Though this is common, we’re mainly focusing on poaching in this article. If you want to learn more about how acquisitions take place, check out our article all about them here.
How to Protect Your Talent From Potential Poachers
Getting back on topic here, poaching can be avoided. However, you must realize that mergers and acquisitions make retaining staff members hard to begin with.
This is largely because cultures tend to clash when two companies – for whatever reason – become one entity. During this time, your employees – even the happy ones – may look for other jobs because they know there will be layoffs, they are concerned about fitting into the new team, and they want the stability of a company not going through such a change.
While you should try to retain as many staff members as you can, your top performers are who you really need to watch out for because, not only will they also start to look for new jobs if they are stressed out, other companies will learn about the event and start opening a dialogue with them.
So how do you handle this as an HR professional? Is there anything to be done about talent poaching during a merger and acquisition.
The first step is to identify who will potentially leave your company. Mergers and acquisitions require a lot of pre-planning before they are put into action. You need to understand how your talent works, who will be redundant after the event, who you need to retain, etc.
If you’ve done all of your homework, this should be the easy part. You never want to go into a M&A event without knowing your staff forwards and backwards.
After that, it’s time to enact some initiatives that will foster a more intimate connection to with your staffers, especially those who are top performers.
According to Recruit Loop, there are quite a few ways to do this. The first is to open up communication.
Here’s a fun fact: most mergers and acquisitions fail to meet their agreed upon business goals. Why? Because company cultures clash, sending staffers packing. And the reason cultures clash is usually because HR fails to communicate properly and integrate teams in a manner that works for both cultures that are coming together as one.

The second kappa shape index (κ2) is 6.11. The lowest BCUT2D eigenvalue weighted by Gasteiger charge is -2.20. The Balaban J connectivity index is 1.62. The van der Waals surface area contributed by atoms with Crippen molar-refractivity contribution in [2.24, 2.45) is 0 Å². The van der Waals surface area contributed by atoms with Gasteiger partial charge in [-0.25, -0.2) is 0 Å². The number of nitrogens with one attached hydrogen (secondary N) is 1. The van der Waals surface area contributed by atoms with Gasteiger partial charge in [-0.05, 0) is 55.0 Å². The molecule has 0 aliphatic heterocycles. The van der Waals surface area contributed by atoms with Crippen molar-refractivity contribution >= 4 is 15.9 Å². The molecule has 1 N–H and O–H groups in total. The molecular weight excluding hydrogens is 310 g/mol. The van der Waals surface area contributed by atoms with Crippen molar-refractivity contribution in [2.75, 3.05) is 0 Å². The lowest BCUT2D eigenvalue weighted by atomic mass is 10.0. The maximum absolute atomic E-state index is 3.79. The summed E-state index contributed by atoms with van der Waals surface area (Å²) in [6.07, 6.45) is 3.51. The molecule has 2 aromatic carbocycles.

The focus here is communication. Have an open talk with your staff members. Have one-on-one meetings. Have an open door policy. Make sure that you are being as transparent as possible because this will allow you to earn your employees’ trust.
After you make sure you have a strong communication policy in place, you can start to use other tools to make sure you protect yourself from talent poachers.
One way to do this is to offer staff members a retention agreement, which is basically an incentive to stay with the company over the course of the merger or acquisition.
“Where possible, offering an employee retention agreement is an effective way for employers to retain the newly acquired key talent and to benefit from the integration of their skills, competencies and experiences,” reports Esperanza Denise from Recruit Loop.
“To make your offer even more lucrative, you can include valuable incentives, such as cash bonuses or other forms of financial assistance.”
You can also enact some performance-based incentive programs that will motivate your top performers to stay with your organization. These incentives can be in the form of bonuses or other rewards. This type of incentive program largely depends on your corporate culture and what will work best for you.
The Final Say
When it comes down to it, mergers and acquisitions are trying times for all organizations that go through them.
Most mergers and acquisitions fail for various reason with poor cultural fit being at the top.
While these events are happening, on average, 30 percent of staff members are rendered redundant during a M&A event.
At the same time, your top talent may start looking for work elsewhere, compounding with the fact that other companies will swoop in to offer these top performers positions with them.
These talent poachers are a big concern during a merger or acquisition because you cannot afford to lose your best workers during these stressful times.
To retain them, make sure you communicate properly, have an open-door policy, and put in place either a retention agreement or unique incentive programs so that your top talent will understand that you value them and want them to work for you.
In the end, if you play it right, you will be able to come out of a merger or acquisition stronger than before, which is, after all, the goal.